A person can fall into a life centered around sin for innumerable reasons, but I'd guess that somewhere near the top of the list are [1] not loving him/herself enough and [2] not believing that what he/she does on this earth matters in the end. I hate to change from third person to second in the middle of a paragraph, but let's make this personal. On your darkest day, could being reminded that you are loved for who you are and that someone else values your life change your outlook? Isn't that what the best pastors do when we are sick or going through a rough time? Call me a hippie, but love is free. All we need is love.

How much love do you have to give?

We have been told that "love covers over a multitude of sins" (1 Peter 4:8 and above). That verse — that undervalued verse — describes exactly what I'm talking about (Solomon says: Jamie says nothing new). Surround yourself with love, live in a safe Christian bubble home with your Christian books and your Christian music. But after you stockpile enough of this love go give it to the people who actually need it, people whose lives could be forever changed by it.

Run away from sin… toward the sinner.


I felt footnote-y writing this…

1 I had a sudden urge to recite this quote: "Excuses are terms of incompetence that build monuments of nothing, and those who specialize in them seldom accomplish anything." Thank you Mrs. Barnes, 7th grade math teacher. That is all I learned from you.

2 Solomon was a great mind. I imagine that if he was here today he'd be the guy sitting in a local coffee shop talking philosophy with the yuppie barista until close on a Monday night. I'd love to have lunch with him in heaven.


God Answers Prayers

      If you believe, you will receive whatever you ask for in prayer.
Matthew 21:22 (NIV)


I'll keep this short because it's been a long week for many of us and I am a little worn out to say the least…

Last night (now two nights ago) was a little terrifying for me. I think either my body's continued rejection of food is catching up with me or I am coming down with something. I staggered around for a bit with my ears ringing and my vision blurry with a pounding headache and a feeling of faintness. A few times I had to lay on the floor to get the room to stop spinning (bless Chester for putting up with this while he was asking to go outside). I was not up for studying or really existing at the end of the night, but I had to try and cram just a little before calling it quits.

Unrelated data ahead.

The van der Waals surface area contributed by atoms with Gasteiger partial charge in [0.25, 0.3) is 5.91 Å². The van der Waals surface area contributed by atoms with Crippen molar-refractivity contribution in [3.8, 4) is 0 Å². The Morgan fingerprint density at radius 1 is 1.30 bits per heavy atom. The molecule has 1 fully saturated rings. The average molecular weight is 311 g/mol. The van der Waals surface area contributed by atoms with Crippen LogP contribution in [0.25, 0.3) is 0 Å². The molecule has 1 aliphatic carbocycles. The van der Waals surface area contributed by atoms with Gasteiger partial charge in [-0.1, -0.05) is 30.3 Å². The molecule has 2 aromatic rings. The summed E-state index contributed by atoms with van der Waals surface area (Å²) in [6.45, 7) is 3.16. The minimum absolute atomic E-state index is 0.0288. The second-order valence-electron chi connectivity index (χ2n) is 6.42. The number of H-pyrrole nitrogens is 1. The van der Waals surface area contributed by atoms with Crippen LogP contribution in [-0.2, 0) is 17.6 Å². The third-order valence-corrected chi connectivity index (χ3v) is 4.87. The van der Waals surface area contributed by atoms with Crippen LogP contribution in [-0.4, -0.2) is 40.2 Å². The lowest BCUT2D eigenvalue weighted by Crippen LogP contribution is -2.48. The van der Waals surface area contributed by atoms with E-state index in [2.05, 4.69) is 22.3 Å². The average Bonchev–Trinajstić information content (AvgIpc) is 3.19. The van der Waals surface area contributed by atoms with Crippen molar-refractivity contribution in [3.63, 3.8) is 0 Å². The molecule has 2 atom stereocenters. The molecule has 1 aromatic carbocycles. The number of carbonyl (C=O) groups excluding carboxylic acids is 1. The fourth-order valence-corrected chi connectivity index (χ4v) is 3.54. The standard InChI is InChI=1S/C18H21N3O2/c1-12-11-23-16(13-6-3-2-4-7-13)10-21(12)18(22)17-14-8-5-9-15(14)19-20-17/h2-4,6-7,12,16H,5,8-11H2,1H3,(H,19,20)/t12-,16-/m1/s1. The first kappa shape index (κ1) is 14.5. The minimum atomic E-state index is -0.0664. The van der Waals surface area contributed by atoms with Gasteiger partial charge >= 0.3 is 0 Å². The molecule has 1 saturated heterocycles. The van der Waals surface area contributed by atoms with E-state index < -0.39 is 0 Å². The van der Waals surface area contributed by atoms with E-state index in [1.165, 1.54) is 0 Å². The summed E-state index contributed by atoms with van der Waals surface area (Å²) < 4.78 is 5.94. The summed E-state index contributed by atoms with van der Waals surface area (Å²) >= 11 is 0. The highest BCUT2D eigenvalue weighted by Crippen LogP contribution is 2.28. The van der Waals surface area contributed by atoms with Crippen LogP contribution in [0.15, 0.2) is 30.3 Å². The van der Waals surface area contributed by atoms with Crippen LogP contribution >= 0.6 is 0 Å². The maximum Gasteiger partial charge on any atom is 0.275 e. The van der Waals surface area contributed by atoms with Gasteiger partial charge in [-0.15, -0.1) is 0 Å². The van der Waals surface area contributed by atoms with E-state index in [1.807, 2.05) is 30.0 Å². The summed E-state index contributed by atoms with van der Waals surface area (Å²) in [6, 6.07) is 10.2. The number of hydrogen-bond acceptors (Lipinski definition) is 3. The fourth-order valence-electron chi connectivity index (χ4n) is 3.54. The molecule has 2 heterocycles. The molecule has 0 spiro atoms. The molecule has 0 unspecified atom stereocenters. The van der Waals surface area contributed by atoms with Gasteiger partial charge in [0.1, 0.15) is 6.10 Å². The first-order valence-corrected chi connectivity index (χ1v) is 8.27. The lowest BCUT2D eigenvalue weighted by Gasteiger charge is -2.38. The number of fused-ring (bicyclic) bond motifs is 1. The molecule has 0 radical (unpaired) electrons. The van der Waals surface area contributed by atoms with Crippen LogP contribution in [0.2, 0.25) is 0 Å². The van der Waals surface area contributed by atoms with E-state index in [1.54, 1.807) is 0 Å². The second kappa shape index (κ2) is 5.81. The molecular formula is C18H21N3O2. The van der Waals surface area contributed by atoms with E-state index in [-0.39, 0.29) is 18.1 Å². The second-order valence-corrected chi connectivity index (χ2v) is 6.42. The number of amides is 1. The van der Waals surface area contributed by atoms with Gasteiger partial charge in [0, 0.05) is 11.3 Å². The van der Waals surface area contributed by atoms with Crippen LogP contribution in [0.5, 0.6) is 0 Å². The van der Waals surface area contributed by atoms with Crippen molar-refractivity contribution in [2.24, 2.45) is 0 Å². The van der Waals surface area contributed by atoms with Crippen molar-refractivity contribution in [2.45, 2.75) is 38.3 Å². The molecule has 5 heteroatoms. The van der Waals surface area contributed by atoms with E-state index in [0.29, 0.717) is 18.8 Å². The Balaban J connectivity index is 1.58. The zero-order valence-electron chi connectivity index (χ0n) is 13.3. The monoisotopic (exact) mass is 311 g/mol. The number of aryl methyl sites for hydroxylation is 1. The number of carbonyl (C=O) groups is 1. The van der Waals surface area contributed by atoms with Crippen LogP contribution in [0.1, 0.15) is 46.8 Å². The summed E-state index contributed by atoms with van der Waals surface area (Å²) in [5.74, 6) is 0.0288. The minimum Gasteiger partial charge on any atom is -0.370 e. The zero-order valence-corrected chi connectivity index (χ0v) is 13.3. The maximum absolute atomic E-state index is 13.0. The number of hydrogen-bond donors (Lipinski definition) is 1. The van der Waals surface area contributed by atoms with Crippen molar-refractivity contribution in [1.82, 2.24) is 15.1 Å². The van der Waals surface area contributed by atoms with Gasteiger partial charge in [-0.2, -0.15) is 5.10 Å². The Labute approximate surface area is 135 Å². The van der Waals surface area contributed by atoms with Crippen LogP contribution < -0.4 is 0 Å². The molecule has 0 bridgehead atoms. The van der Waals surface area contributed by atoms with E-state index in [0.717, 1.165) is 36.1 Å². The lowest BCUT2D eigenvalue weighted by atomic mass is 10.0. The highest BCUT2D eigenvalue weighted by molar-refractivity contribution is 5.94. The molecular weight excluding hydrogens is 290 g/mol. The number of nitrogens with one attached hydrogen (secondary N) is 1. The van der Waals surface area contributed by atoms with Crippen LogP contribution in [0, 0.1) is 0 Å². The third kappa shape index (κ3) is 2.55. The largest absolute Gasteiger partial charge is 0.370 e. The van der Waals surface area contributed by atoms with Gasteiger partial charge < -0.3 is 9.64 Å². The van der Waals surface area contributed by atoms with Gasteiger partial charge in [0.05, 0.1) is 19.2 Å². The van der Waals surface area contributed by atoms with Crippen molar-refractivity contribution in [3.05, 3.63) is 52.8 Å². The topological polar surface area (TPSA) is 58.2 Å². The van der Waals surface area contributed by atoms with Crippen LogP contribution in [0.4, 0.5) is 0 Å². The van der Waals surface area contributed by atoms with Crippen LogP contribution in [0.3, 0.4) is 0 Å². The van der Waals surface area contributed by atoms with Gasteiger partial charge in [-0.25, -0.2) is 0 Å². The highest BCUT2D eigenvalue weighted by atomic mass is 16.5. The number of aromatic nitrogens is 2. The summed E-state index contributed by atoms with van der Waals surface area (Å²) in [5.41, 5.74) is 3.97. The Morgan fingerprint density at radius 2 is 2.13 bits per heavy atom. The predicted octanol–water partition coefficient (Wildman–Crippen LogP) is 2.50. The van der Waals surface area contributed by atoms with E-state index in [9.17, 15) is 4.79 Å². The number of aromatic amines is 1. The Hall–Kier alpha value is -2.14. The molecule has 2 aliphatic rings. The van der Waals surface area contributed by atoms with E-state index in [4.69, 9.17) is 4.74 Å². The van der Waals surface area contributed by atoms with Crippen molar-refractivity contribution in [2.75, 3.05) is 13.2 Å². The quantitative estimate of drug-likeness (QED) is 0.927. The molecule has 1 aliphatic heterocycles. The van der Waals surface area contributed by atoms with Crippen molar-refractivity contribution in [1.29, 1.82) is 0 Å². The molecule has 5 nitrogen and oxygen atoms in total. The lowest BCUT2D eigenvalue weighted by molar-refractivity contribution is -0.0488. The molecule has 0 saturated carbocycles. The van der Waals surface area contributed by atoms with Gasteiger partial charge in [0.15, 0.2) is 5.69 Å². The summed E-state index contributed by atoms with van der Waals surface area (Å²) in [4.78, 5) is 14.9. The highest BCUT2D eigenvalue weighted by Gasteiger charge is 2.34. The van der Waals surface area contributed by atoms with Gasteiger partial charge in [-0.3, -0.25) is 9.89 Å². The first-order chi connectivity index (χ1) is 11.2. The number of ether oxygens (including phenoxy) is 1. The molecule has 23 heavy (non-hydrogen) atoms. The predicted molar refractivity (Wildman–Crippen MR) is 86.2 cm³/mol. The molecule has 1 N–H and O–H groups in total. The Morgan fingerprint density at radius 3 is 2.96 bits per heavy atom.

So I read the last four required chapters of my Forensic Pathology text, looked over some material for my Operating Systems final, and considered my dues paid. Before I fell asleep, I prayed for mercy, to clear my mind and heal my body at least for this day. I mean I really pled with Him.

And what a happy coincidence; today I was able to eat (after being hungry — imagine that!) and walk without feeling like water was sloshing around in my head. In other words, I feel much better.

Answered prayers have a way of making me feel very close to God. I feel like He laid a hand on me and whispered "I haven't forgotten about you" before I woke up this morning… A very good feeling. Amen.


Bank Error In Our Favor

      LORD, if you kept a record of our sins, who, O Lord, could ever survive? But you offer forgiveness, that we might learn to fear you.
Psalm 130:3-4 (NLT)


A good friend of mine, who is not a Christian, said to me over dinner the other day that he believed leaders of the church (e.g. priests and ministers) should not be permitted to commit sin. This means no sex, no drinking, no cursing, no piercings, no dancing downtown on a Saturday night, no listening to Madonna… Nada.

My response was that I think he's forgetting something very fundamental about human beings. There are going to be a lot of people who disagree with me on this one, but ever since the garden — the first two humans on earth — we have all been sinners by nature. God created us in His image, perfect, and we ruined it. Thanks, Eve.